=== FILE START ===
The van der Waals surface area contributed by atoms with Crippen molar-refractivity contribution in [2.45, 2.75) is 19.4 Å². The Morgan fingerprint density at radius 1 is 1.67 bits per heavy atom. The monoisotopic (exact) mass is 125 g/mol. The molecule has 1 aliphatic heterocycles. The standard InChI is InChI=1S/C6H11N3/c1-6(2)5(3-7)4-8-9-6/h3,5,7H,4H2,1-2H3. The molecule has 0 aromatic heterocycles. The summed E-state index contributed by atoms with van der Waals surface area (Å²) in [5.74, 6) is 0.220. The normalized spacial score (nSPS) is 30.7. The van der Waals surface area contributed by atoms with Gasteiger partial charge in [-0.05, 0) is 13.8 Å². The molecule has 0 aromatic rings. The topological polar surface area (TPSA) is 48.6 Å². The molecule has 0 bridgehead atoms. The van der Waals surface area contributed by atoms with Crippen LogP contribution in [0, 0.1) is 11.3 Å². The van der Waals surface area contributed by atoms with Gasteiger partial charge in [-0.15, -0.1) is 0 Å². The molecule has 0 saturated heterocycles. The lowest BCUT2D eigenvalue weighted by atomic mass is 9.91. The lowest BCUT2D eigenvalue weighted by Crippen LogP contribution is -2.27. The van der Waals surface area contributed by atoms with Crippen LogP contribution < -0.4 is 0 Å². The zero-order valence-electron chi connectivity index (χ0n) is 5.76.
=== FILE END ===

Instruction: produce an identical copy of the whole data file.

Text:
The van der Waals surface area contributed by atoms with Crippen molar-refractivity contribution in [2.45, 2.75) is 19.4 Å². The Morgan fingerprint density at radius 1 is 1.67 bits per heavy atom. The monoisotopic (exact) mass is 125 g/mol. The molecule has 1 aliphatic heterocycles. The standard InChI is InChI=1S/C6H11N3/c1-6(2)5(3-7)4-8-9-6/h3,5,7H,4H2,1-2H3. The molecule has 0 aromatic heterocycles. The summed E-state index contributed by atoms with van der Waals surface area (Å²) in [5.74, 6) is 0.220. The normalized spacial score (nSPS) is 30.7. The van der Waals surface area contributed by atoms with Gasteiger partial charge in [-0.05, 0) is 13.8 Å². The molecule has 0 aromatic rings. The topological polar surface area (TPSA) is 48.6 Å². The molecule has 0 bridgehead atoms. The van der Waals surface area contributed by atoms with Crippen LogP contribution in [0, 0.1) is 11.3 Å². The van der Waals surface area contributed by atoms with Gasteiger partial charge in [-0.15, -0.1) is 0 Å². The molecule has 0 saturated heterocycles. The lowest BCUT2D eigenvalue weighted by atomic mass is 9.91. The lowest BCUT2D eigenvalue weighted by Crippen LogP contribution is -2.27. The van der Waals surface area contributed by atoms with Crippen LogP contribution < -0.4 is 0 Å². The zero-order valence-electron chi connectivity index (χ0n) is 5.76.